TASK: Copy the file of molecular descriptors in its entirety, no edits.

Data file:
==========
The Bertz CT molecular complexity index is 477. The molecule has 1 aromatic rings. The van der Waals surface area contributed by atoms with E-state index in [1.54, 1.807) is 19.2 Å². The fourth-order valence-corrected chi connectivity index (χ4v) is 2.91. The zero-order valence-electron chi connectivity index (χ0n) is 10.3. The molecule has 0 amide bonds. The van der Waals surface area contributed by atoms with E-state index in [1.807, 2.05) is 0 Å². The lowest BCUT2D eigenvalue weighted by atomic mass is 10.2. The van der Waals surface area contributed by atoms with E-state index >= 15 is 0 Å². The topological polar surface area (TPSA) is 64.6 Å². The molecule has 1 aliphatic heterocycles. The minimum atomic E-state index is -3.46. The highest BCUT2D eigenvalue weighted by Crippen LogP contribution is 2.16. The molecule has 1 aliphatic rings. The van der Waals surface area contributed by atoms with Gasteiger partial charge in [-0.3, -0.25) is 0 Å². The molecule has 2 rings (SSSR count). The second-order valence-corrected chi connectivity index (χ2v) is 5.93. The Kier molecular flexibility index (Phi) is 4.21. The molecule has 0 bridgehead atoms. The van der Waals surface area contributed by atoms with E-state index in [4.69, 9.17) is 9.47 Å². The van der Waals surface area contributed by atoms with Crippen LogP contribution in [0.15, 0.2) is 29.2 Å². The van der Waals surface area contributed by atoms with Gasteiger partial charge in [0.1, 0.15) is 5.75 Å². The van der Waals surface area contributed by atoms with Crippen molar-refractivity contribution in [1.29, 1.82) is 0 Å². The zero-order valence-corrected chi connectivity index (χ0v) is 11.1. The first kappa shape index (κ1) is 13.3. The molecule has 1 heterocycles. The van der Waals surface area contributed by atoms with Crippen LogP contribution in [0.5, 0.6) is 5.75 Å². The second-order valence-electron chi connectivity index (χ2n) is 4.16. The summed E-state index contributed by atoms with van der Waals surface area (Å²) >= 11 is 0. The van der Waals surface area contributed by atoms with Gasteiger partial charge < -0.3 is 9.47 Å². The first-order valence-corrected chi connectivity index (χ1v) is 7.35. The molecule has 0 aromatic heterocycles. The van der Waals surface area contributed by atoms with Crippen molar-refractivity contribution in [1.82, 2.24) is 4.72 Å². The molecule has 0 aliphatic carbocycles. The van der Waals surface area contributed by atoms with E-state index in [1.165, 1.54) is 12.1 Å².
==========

The Bertz CT molecular complexity index is 477. The molecule has 1 aromatic rings. The van der Waals surface area contributed by atoms with E-state index in [1.54, 1.807) is 19.2 Å². The fourth-order valence-corrected chi connectivity index (χ4v) is 2.91. The zero-order valence-electron chi connectivity index (χ0n) is 10.3. The molecule has 0 amide bonds. The van der Waals surface area contributed by atoms with E-state index in [1.807, 2.05) is 0 Å². The lowest BCUT2D eigenvalue weighted by atomic mass is 10.2. The van der Waals surface area contributed by atoms with E-state index >= 15 is 0 Å². The topological polar surface area (TPSA) is 64.6 Å². The molecule has 1 aliphatic heterocycles. The minimum atomic E-state index is -3.46. The highest BCUT2D eigenvalue weighted by Crippen LogP contribution is 2.16. The molecule has 1 aliphatic rings. The van der Waals surface area contributed by atoms with Gasteiger partial charge in [-0.3, -0.25) is 0 Å². The molecule has 2 rings (SSSR count). The second-order valence-corrected chi connectivity index (χ2v) is 5.93. The Kier molecular flexibility index (Phi) is 4.21. The molecule has 0 bridgehead atoms. The van der Waals surface area contributed by atoms with E-state index in [4.69, 9.17) is 9.47 Å². The van der Waals surface area contributed by atoms with Crippen LogP contribution in [0.15, 0.2) is 29.2 Å². The van der Waals surface area contributed by atoms with Gasteiger partial charge in [0.1, 0.15) is 5.75 Å². The van der Waals surface area contributed by atoms with Crippen molar-refractivity contribution in [1.29, 1.82) is 0 Å². The zero-order valence-corrected chi connectivity index (χ0v) is 11.1. The first kappa shape index (κ1) is 13.3. The molecule has 1 heterocycles. The van der Waals surface area contributed by atoms with Crippen LogP contribution in [0.5, 0.6) is 5.75 Å². The second-order valence-electron chi connectivity index (χ2n) is 4.16. The summed E-state index contributed by atoms with van der Waals surface area (Å²) >= 11 is 0. The van der Waals surface area contributed by atoms with Gasteiger partial charge < -0.3 is 9.47 Å². The first-order valence-corrected chi connectivity index (χ1v) is 7.35. The molecule has 0 aromatic heterocycles. The van der Waals surface area contributed by atoms with Crippen molar-refractivity contribution in [1.82, 2.24) is 4.72 Å². The molecule has 0 aliphatic carbocycles. The van der Waals surface area contributed by atoms with E-state index in [1.165, 1.54) is 12.1 Å².